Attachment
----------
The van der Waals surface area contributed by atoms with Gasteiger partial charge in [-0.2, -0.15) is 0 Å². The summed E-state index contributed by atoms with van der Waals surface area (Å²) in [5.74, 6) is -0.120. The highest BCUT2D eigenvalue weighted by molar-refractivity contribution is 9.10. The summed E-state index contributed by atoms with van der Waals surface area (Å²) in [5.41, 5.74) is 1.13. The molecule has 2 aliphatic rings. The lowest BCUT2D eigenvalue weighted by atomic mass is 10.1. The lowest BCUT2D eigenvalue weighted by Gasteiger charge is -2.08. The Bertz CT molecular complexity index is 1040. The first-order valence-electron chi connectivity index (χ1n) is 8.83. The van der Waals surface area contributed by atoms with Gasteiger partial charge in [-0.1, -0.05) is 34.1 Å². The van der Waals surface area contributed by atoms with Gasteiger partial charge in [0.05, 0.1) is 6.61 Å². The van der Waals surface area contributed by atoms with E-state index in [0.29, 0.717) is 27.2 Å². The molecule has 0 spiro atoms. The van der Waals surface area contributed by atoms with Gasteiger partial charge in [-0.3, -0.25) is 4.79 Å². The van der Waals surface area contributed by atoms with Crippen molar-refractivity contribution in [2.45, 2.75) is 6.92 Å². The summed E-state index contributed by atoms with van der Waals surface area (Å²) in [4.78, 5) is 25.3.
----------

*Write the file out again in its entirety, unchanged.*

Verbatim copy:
The van der Waals surface area contributed by atoms with Gasteiger partial charge in [-0.2, -0.15) is 0 Å². The summed E-state index contributed by atoms with van der Waals surface area (Å²) in [5.74, 6) is -0.120. The highest BCUT2D eigenvalue weighted by molar-refractivity contribution is 9.10. The summed E-state index contributed by atoms with van der Waals surface area (Å²) in [5.41, 5.74) is 1.13. The molecule has 2 aliphatic rings. The lowest BCUT2D eigenvalue weighted by atomic mass is 10.1. The lowest BCUT2D eigenvalue weighted by Gasteiger charge is -2.08. The Bertz CT molecular complexity index is 1040. The first-order valence-electron chi connectivity index (χ1n) is 8.83. The van der Waals surface area contributed by atoms with Gasteiger partial charge in [-0.1, -0.05) is 34.1 Å². The van der Waals surface area contributed by atoms with Gasteiger partial charge in [0.05, 0.1) is 6.61 Å². The van der Waals surface area contributed by atoms with E-state index in [0.29, 0.717) is 27.2 Å². The molecule has 0 spiro atoms. The van der Waals surface area contributed by atoms with Gasteiger partial charge in [-0.3, -0.25) is 4.79 Å². The van der Waals surface area contributed by atoms with Crippen molar-refractivity contribution in [2.45, 2.75) is 6.92 Å². The summed E-state index contributed by atoms with van der Waals surface area (Å²) in [4.78, 5) is 25.3.